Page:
Justin Strom is a mixed-media artist whose work explores newly developed technologies in print media to produce photographic works of art that push the boundaries of printmaking. His work has been shown in group and solo exhibitions at venues such as the Penang State Art Gallery in Penang, Malaysia,Limner Gallery in Hudson, New York and the Lessedra Gallery and Contemporary Art Projects in Sofia, Bulgaria. Strom was invited to present at the Southern Graphics Council Conference in Philadelphia, Pennsylvania, and has spoken about his work at venues such as the Corcoran College of Art and Design in Washington, DC and Wellesley College in Wellesley, Massachusetts.
Strom is currently an Associate Professor of Printmaking and Digital Imaging at the University of Maryland in College Park. He received his MFA in Studio Art from the University of Wisconsin- Madison in 2003, and a BFA in Painting at Columbia College in Columbia, Missouri in 1998. Strom also worked as an Assistant Printer at Highpoint Editions in Minneapolis, Minnesota, and a Production Assistant at Tandem Press in Madison, Wisconsin.
In his first solo exhibition in Washington, artist Justin D. Strom presents seductive surfaces that express an aesthetic based on the human image as shaped by, and reflecting, our digital age: an age that attempts to dissolve the distinction between the virtual and the corporeal. Employing a hybrid of photography and digital printmaking, Strom navigates a world of microbiology and abstraction. Strom references opulent Dutch still life paintings through a rich canvas of constructed scenes that act as symbolic reminders of transformation and impermanence.
In Strom’s work, deepened black spaces deploy a sensibility towards negative space while vibrantly colorful surfaces draw you into a world of unfamiliar objects. These objects reference imagery of botanicals and life itself. The chiaroscuro-like space is a stage for these strange figures to consume your attention, yet a sense of danger lingers beneath the surface – a warning against the luxurious and opulent feeling of these objects, referencing the brevity of life.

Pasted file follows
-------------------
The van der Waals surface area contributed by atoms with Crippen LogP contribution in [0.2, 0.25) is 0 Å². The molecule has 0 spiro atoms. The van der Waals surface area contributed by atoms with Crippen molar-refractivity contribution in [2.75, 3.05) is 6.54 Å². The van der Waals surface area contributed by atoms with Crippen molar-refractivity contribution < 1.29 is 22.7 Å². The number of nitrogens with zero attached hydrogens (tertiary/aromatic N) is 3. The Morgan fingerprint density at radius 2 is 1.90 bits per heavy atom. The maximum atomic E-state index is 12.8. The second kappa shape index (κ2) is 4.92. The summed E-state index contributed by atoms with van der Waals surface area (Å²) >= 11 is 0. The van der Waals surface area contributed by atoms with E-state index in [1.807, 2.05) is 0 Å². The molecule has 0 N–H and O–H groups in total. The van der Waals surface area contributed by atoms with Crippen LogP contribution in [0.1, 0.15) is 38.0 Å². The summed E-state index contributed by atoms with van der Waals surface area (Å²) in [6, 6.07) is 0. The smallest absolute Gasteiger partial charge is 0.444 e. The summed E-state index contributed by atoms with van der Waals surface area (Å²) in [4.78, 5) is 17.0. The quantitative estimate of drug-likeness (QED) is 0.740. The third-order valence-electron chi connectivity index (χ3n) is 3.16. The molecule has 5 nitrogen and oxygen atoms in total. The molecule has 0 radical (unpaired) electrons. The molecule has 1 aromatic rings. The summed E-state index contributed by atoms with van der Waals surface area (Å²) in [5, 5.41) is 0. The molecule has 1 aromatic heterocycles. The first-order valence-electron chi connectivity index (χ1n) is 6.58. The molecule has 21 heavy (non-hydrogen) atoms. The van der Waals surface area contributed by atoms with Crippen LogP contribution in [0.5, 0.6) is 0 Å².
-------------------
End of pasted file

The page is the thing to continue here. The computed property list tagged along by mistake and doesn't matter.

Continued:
Engaging with issues in microbiology, cloning, and genetic sequencing with a sensibility for the fantastical sci-fi films of the late 60s and early 80s, Strom toes the line between reality and fiction and considers our place in both. Abstraction becomes mutation, sequencing becomes the repetition of forms, and the line between art, science, technology is entirely blurred.
Of the body, of science and its fiction, of digital imagery itself, these works are a heightened sense of the immediacy of today’s major issues, concerning universal and personal experiences with technology, change, and our environment.
Justin Strom’s new body of work explores science fiction in the purest manner. His intense investigation of inner-space probes into the imagination and a deep curiosity of the body. Moving away from his figurative work of the past, these digital prints offer a microbiological investigation of forms in imagined space. Using 3-D composite imagery, Strom builds a world that is composed of layered abstract forms. The artist’s hand begins to push and pull, twist and contort reality until we’re not sure if we’re looking at something entirely new. One part mad scientist, one part digital painter, Strom makes a conglomeration of amorphic shapes in pristine and inviting spaces. He invents dense worlds with no clear boundaries.
In this body of work, influences come together seamlessly. In recent conversations Strom revealed that a few ideas fueled his creativity for this collection of mixed media prints. Loosely inspired by science fiction and fantasy, Strom is pulling references from microbiological adventures like the 1966 film ‘The Fantastic Voyage.’ (In this movie a team of shrunken surgeons travel through the blood stream of a man to save his life). Embedded deep within the body they revel in the human form. Strom’s use of rich colors and frozen explosions echo forms seen under a high-powered microscope as they reveal unknown and volatile worlds. Strom’s work speaks to an international art trend of examining the cross-section of art and science. Australian curator John McGhee speaks of the science art genre, "There is a degree of ambiguity in what you're looking at -- is it art, is it science, is it technology? Well it's all of those things. Why separate them out? The gallery of the 21st century is becoming that type of space -- that nexus of art, technology and science." Strom’s work generates excitement about the unknown, but also grounds the pieces in a fictional fantasy that is familiar and historical.
Strom is also influenced by the stylization of 17th century Dutch Master painting. Inspired by their use of organized forms in space and keen attention to surface and texture, he’s demonstrating formal pursuits that parallel the attention to detail of the Golden Age of Dutch painting. These are some of the elements that make these pieces stand out. The signature element of Strom’s work is his glass-like smooth resin treatment. His liquid glass windows allow for us to voyeuristically look into the world that he has delicately crafted.
Perhaps more than all of the poignant references, this show is a celebration of dynamic craftsmanship. Strom is a maker of the highest caliber. His painstaking process has led to a sophisticated style that is enticing. His use of digital prints with resin is a tactile delight. With this work Justin Strom is displaying a range of expertise that demonstrates a truly interdisciplinary practice that presents a portal to the past and technological visions of the future.